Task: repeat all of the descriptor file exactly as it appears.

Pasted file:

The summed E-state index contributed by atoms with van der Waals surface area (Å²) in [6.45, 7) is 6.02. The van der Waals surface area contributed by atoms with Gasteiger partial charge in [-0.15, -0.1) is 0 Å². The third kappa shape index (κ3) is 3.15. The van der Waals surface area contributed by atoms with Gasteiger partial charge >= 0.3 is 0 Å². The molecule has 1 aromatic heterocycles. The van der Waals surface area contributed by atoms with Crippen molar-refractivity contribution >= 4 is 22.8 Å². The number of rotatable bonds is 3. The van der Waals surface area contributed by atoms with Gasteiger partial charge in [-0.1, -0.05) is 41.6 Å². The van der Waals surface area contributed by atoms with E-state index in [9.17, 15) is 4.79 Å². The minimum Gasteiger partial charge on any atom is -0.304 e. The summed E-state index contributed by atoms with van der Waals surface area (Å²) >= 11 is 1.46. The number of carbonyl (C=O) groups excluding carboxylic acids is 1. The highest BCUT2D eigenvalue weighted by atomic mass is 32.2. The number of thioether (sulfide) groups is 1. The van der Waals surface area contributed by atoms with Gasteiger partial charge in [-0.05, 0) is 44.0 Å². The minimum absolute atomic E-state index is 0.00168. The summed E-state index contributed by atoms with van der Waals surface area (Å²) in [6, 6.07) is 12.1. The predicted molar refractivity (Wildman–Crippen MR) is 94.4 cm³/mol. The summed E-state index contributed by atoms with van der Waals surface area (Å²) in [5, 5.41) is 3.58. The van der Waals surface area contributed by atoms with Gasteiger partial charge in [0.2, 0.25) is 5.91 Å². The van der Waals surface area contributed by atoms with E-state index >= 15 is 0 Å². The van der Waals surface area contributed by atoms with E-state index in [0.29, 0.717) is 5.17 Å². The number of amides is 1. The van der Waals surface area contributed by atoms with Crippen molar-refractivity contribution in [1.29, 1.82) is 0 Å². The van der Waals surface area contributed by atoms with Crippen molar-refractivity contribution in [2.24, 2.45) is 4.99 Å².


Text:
The summed E-state index contributed by atoms with van der Waals surface area (Å²) in [6.45, 7) is 6.02. The van der Waals surface area contributed by atoms with Gasteiger partial charge in [-0.15, -0.1) is 0 Å². The third kappa shape index (κ3) is 3.15. The van der Waals surface area contributed by atoms with Gasteiger partial charge >= 0.3 is 0 Å². The molecule has 1 aromatic heterocycles. The van der Waals surface area contributed by atoms with Crippen molar-refractivity contribution >= 4 is 22.8 Å². The number of rotatable bonds is 3. The van der Waals surface area contributed by atoms with Gasteiger partial charge in [-0.1, -0.05) is 41.6 Å². The van der Waals surface area contributed by atoms with E-state index in [9.17, 15) is 4.79 Å². The minimum Gasteiger partial charge on any atom is -0.304 e. The summed E-state index contributed by atoms with van der Waals surface area (Å²) >= 11 is 1.46. The number of carbonyl (C=O) groups excluding carboxylic acids is 1. The highest BCUT2D eigenvalue weighted by atomic mass is 32.2. The number of thioether (sulfide) groups is 1. The van der Waals surface area contributed by atoms with Gasteiger partial charge in [-0.05, 0) is 44.0 Å². The minimum absolute atomic E-state index is 0.00168. The summed E-state index contributed by atoms with van der Waals surface area (Å²) in [6, 6.07) is 12.1. The predicted molar refractivity (Wildman–Crippen MR) is 94.4 cm³/mol. The summed E-state index contributed by atoms with van der Waals surface area (Å²) in [5, 5.41) is 3.58. The van der Waals surface area contributed by atoms with Gasteiger partial charge in [0.2, 0.25) is 5.91 Å². The van der Waals surface area contributed by atoms with E-state index >= 15 is 0 Å². The van der Waals surface area contributed by atoms with E-state index in [0.29, 0.717) is 5.17 Å². The number of amides is 1. The van der Waals surface area contributed by atoms with Crippen molar-refractivity contribution in [1.29, 1.82) is 0 Å². The van der Waals surface area contributed by atoms with Crippen molar-refractivity contribution in [2.24, 2.45) is 4.99 Å².